This is kind of the same as Intel's 9900K was running on Z170 motherboards. Interesting but ultimately pointless.
That's marketing too.But since you can't get it 'cause scalpers, it makes no difference. I told my friend who don't want to wait to get an X570 mobo with RX5700TX and a 3600X and he can upgrade 2 years after... Screw those bastards!
Posted on Reply
#16
R0H1T
Kohl Baas
Well, it makes sense. 4xx and 3xx boards use the same Promontory chipsets, if the 4xxs can be made compatible than the 3xxs could too.



Kidding? What are we talking about? Power or frequency? 'cause the two are not the same! 5GHz is not power! 16c/32t aren't either! WATTS are power!

And a funny fact... 3xx chipset has NOTHING to do with power! The board's VRM does!

So what is your point exactly?
Well how about you explain your claim? 1800x drawing more power than 5950x at what full load, idle, what voltage? First you make a wild claim that 1800x draws more power, unless you meant to say efficiency, not only does that post sound preposterous but also revisionist!

And thanks for telling us VRMs matter a lot, care to point the difference between the best VRMs on x370 vs x570 then :rolleyes:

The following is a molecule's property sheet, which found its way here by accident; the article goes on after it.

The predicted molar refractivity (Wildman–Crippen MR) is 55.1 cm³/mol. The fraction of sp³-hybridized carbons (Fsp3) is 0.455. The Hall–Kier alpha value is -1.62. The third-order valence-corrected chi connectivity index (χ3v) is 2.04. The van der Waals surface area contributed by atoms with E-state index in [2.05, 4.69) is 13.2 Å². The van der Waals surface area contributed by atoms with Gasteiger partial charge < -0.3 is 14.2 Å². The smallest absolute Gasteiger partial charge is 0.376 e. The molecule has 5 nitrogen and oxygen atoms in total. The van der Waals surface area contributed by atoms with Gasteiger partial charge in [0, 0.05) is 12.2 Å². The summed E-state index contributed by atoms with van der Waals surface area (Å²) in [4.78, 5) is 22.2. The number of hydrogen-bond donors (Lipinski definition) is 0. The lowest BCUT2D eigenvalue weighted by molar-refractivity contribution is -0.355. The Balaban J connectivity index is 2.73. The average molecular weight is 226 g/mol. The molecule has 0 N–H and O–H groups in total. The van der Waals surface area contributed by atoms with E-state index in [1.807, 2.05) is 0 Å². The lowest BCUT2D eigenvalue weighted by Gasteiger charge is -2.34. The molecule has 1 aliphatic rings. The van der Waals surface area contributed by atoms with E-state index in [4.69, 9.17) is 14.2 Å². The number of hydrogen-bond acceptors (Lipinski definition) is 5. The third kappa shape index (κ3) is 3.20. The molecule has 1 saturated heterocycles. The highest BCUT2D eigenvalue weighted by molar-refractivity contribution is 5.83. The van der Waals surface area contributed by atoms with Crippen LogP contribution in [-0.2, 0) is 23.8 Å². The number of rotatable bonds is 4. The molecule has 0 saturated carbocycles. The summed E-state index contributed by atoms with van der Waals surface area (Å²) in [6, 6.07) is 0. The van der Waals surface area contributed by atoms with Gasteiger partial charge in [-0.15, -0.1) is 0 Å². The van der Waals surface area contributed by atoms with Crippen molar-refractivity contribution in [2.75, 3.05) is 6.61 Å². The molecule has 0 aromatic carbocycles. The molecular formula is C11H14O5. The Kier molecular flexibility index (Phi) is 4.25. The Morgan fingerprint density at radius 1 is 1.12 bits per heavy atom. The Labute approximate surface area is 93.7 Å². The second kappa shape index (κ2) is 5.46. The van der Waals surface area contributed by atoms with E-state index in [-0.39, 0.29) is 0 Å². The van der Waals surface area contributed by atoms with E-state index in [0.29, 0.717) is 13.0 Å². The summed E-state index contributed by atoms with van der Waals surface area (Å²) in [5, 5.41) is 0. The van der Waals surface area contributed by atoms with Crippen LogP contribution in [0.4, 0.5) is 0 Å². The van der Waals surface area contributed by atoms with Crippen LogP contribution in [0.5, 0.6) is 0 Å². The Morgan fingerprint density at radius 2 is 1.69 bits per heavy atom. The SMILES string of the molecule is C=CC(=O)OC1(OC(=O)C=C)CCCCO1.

Posted on Reply
#17
kapone32
As much of the online sales look like bots I can attest that even brick and mortar stores are having difficulty keeping stock. I was watching the 5600x at Canada Computers. Sales started at 10am and were only in store purchases with no pre orders. By 10:30 AM every store in the GTA (The Greater Toronto Area is about the size of 1/2 or 2/3 the size of Dallas TX) was sold out. By 2 pm every store in the province of Ontario (Which is about the size of Texas, California and New York) was sold out. Interestingly you cannot even pre order now. There is a real demand for the new hardware and when or if they can confirm that it works with boards like the X370 Taichi the sales will not diminish in the short term as there are plenty of 1st or 2nd Gen owners that would see a very discernable difference in performance by gabbing one of these. Wait until these get reviewed with the 6000 series GPUs and it is proven that SAM makes these chips even faster in Gaming.
Posted on Reply
#18
Kohl Baas
R0H1T